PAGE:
• At the time nothing - we were 18, just left home and this was our new world...never really thought it was anything special (wasn't everyone doing what we were doing?). With hindsight it was such a great opportunity to be introduced not only to a world of study (so great I never left it!) but also being put in situations that provided me with a confidence to tackle anything that came my way - be the first women to do something? Why not?? Start up a club or organisation because there wasn't one? Of course! Cope with a dinner talking to world experts in their fields while negotiating five sets of silverware and three glasses? No problem! But most of all meeting and learning about different people and my opinion being listened to and valued - that is the biggest thing going to Queen's gave me - instilled a belief that we all mattered and that we had something to contribute and that there were no limits.
    • My time at Queen's was an absolutely transformative and wonderful experience that meant the world to me at the time and since. I found my new independence and the opportunities that it opened really wonderful. There were tough times but lots of fun and laughter. I still see a few close friends from that time.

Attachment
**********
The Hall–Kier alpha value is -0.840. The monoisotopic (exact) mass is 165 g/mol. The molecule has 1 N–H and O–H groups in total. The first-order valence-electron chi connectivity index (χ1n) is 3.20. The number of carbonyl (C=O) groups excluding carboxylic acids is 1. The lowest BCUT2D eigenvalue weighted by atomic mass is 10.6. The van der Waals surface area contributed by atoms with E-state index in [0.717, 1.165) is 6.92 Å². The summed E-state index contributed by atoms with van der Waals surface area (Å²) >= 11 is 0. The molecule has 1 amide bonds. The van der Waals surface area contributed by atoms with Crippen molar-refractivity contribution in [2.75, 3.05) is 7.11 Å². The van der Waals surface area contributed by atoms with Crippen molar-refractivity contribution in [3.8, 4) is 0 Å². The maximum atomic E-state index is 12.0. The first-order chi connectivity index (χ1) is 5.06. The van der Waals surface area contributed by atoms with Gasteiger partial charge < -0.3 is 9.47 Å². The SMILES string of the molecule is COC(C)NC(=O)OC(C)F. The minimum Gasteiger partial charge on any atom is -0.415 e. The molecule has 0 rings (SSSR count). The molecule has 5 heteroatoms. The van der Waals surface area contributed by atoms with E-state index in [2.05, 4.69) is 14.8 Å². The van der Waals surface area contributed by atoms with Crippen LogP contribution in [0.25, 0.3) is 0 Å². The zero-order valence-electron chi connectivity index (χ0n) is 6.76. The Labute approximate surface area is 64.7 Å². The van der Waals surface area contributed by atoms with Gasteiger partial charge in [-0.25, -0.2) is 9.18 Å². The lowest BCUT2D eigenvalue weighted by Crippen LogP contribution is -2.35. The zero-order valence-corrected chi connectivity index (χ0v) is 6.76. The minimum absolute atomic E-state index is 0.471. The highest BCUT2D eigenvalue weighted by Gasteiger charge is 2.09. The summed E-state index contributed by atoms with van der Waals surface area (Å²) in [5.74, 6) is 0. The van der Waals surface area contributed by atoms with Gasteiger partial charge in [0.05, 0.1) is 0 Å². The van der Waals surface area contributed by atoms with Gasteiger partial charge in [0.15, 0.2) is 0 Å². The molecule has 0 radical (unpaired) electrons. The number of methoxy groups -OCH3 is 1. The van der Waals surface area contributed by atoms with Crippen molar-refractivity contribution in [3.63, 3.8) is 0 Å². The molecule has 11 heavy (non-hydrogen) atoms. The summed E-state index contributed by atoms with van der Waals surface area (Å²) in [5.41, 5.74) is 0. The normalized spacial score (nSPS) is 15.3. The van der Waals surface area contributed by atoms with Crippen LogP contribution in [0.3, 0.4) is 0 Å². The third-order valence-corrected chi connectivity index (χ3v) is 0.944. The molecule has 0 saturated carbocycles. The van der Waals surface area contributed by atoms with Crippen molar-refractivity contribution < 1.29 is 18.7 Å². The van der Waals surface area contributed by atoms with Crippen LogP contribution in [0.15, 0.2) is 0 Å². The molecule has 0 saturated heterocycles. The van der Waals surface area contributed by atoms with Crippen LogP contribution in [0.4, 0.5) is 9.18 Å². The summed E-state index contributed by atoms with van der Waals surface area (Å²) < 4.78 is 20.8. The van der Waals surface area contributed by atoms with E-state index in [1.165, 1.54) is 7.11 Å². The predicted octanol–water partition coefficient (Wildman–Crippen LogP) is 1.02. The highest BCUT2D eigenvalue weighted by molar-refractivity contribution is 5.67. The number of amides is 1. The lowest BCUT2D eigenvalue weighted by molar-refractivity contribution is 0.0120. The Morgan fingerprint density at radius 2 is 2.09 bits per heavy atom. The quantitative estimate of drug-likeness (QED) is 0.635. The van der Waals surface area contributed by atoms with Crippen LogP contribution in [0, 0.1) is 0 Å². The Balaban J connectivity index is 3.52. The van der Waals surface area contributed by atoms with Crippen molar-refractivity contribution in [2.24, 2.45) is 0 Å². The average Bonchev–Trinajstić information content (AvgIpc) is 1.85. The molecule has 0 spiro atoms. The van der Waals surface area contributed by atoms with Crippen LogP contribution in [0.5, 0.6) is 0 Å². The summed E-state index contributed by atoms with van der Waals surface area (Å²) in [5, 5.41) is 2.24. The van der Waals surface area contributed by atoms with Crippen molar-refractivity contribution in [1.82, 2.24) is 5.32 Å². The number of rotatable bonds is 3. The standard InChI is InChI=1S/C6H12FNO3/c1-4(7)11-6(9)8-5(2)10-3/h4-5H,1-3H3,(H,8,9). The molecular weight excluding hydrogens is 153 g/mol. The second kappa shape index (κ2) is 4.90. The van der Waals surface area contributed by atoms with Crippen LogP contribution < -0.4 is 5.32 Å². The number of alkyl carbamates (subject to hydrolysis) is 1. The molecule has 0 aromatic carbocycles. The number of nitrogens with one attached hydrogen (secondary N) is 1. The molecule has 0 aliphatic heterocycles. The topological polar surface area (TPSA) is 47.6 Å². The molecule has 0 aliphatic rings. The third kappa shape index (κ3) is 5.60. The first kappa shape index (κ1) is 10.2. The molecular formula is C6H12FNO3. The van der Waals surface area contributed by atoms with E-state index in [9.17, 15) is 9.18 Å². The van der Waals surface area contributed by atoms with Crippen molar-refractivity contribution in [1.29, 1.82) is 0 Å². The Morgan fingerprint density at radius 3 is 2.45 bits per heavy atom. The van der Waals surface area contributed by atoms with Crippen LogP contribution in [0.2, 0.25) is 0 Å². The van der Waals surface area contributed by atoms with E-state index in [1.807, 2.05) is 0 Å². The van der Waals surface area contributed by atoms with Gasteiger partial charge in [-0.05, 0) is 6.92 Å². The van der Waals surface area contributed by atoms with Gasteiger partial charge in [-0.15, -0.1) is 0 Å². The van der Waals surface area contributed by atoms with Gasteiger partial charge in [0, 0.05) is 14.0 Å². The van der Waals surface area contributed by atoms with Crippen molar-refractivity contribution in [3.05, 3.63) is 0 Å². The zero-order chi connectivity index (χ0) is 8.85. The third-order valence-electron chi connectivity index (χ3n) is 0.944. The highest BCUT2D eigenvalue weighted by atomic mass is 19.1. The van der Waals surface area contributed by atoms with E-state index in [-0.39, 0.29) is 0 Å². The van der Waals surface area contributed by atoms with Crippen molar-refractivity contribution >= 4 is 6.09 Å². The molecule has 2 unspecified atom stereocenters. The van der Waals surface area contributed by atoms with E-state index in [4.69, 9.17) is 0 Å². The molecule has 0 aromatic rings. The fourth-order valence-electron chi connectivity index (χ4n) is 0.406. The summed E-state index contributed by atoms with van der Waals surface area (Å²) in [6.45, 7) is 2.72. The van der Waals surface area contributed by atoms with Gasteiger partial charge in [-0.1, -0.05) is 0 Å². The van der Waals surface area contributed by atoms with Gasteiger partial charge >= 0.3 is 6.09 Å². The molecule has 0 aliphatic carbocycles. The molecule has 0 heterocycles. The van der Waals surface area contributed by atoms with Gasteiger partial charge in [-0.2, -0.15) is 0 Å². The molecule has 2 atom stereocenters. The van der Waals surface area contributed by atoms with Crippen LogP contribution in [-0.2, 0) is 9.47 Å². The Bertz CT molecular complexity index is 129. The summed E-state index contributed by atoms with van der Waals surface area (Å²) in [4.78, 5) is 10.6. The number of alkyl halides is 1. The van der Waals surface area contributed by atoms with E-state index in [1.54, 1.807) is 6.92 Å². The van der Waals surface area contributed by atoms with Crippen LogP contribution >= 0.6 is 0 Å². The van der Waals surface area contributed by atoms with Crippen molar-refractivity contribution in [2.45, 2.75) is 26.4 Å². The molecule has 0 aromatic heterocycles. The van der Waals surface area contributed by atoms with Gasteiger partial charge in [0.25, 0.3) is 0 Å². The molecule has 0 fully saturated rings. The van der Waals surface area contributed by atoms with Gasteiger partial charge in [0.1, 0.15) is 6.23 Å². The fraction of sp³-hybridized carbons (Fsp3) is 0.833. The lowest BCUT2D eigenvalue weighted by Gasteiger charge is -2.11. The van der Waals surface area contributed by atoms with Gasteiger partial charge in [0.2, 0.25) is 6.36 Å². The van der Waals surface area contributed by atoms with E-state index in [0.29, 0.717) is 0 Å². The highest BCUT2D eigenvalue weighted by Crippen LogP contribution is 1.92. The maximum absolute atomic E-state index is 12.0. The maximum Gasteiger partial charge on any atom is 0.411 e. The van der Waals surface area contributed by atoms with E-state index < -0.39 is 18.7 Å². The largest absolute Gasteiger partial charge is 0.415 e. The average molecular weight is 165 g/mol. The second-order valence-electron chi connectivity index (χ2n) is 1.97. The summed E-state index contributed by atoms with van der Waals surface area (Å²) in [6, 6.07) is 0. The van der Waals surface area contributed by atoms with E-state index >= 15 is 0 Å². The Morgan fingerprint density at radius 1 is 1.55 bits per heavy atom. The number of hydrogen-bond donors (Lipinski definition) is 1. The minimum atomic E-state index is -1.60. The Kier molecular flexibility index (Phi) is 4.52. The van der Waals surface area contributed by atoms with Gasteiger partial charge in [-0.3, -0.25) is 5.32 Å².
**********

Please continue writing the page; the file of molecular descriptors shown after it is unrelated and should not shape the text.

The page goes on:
• It has helped me believe in myself when things in life do not go well or as planned.
    • I had the worst of times and best of times at Queen's. I'm very grateful that I was able to study here. I learned so much and met so many special people, many of whom I'm still in touch with today.
    • Rowed Stroke in the Queen's First (Ever) Women's Eight. We insisted on outings at a civilized time, followed by tea in the JCR…. Living in college before the advent of central heating showed the meaning of hardiness…. Talking to Queen’s men taught me how to keep up a conversation about sport with no knowledge ('What did you think of that goal?') which has proved invaluable ever since.